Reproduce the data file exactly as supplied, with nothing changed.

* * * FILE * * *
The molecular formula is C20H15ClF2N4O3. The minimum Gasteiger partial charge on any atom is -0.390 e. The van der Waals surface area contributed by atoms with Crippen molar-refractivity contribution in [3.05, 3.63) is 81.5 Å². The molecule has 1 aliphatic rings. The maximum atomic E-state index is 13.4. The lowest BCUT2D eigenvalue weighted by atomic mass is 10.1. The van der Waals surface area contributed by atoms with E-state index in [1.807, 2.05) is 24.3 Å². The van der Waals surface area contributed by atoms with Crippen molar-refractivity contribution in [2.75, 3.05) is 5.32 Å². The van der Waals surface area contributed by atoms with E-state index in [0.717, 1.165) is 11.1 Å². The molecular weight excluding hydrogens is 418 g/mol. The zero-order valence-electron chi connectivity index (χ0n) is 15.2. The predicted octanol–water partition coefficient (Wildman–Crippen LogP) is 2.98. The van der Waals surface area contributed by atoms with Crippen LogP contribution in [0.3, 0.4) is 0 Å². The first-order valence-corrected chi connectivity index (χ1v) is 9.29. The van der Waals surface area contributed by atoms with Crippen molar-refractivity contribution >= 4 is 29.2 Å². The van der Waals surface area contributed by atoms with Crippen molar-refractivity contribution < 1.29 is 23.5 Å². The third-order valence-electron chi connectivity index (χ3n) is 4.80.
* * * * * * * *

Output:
The molecular formula is C20H15ClF2N4O3. The minimum Gasteiger partial charge on any atom is -0.390 e. The van der Waals surface area contributed by atoms with Crippen molar-refractivity contribution in [3.05, 3.63) is 81.5 Å². The molecule has 1 aliphatic rings. The maximum atomic E-state index is 13.4. The lowest BCUT2D eigenvalue weighted by atomic mass is 10.1. The van der Waals surface area contributed by atoms with E-state index in [1.807, 2.05) is 24.3 Å². The van der Waals surface area contributed by atoms with Crippen molar-refractivity contribution in [2.75, 3.05) is 5.32 Å². The van der Waals surface area contributed by atoms with E-state index in [0.717, 1.165) is 11.1 Å². The molecular weight excluding hydrogens is 418 g/mol. The zero-order valence-electron chi connectivity index (χ0n) is 15.2. The predicted octanol–water partition coefficient (Wildman–Crippen LogP) is 2.98. The van der Waals surface area contributed by atoms with Crippen LogP contribution in [0.3, 0.4) is 0 Å². The first-order valence-corrected chi connectivity index (χ1v) is 9.29. The van der Waals surface area contributed by atoms with Crippen molar-refractivity contribution >= 4 is 29.2 Å². The van der Waals surface area contributed by atoms with Crippen molar-refractivity contribution < 1.29 is 23.5 Å². The third-order valence-electron chi connectivity index (χ3n) is 4.80.